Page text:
The Book, Cat, & Cat Book Lovers Almanac

of historical trivia regarding books, cats, and other animals. Actually this blog has evolved so that it is described better as a blog about cats in history and culture. And we take as a theme the advice of Aldous Huxley: If you want to be a writer, get some cats. Don't forget to see the archived articles linked at the bottom of the page.

February 24, 2016

February 24, 1999

Andre Dubus (August 11, 1936 to February 24, 1999) was an American writer. He is most famous for the short stories he wrote for the New Yorker and other periodicals. Dubus, from a Cajun-Irish Catholic family, taught most of his professional life at Bradford College, in Massachusetts. He was awarded a MacArthur fellowship and other honors. Like many artists Dubus was particularly open to the pain of others. His stories were collected in multiple volumes including Separate Flights (1975), and Adultery and Other Choices (1977). Dubus maintained that writing short stories was more akin to poetry than other fiction.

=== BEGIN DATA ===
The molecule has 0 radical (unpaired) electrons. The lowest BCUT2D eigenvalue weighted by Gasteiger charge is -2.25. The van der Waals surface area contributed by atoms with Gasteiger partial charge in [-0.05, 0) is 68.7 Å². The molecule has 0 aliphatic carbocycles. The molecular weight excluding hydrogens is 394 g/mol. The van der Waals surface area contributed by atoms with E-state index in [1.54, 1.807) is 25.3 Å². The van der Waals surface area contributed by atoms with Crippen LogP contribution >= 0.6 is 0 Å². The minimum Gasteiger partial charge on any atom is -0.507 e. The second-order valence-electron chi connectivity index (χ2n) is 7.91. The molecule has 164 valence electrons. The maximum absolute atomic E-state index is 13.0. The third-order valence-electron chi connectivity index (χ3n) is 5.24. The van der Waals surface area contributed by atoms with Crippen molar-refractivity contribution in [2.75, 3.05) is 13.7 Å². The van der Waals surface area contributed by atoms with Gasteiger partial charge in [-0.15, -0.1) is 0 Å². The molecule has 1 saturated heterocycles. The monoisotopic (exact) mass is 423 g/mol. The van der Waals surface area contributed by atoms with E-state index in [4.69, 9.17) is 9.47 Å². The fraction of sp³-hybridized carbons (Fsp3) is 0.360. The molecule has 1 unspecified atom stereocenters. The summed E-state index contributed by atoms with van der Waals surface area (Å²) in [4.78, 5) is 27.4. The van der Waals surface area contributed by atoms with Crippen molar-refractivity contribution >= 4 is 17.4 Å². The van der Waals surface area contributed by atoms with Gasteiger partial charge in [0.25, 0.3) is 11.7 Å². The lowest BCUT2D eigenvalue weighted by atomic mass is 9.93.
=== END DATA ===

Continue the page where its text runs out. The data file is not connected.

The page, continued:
Of one story, "The Bully," in the latter volume,  we read about Paul and a stray cat. The author elsewhere explains the story: Paul kills the cat because the cat represents to him a part of himself which he hates—weakness."

Of Dubus's six children, one is also a famous writer: Andre Dubus III is the author of "House of Sand and Fog."

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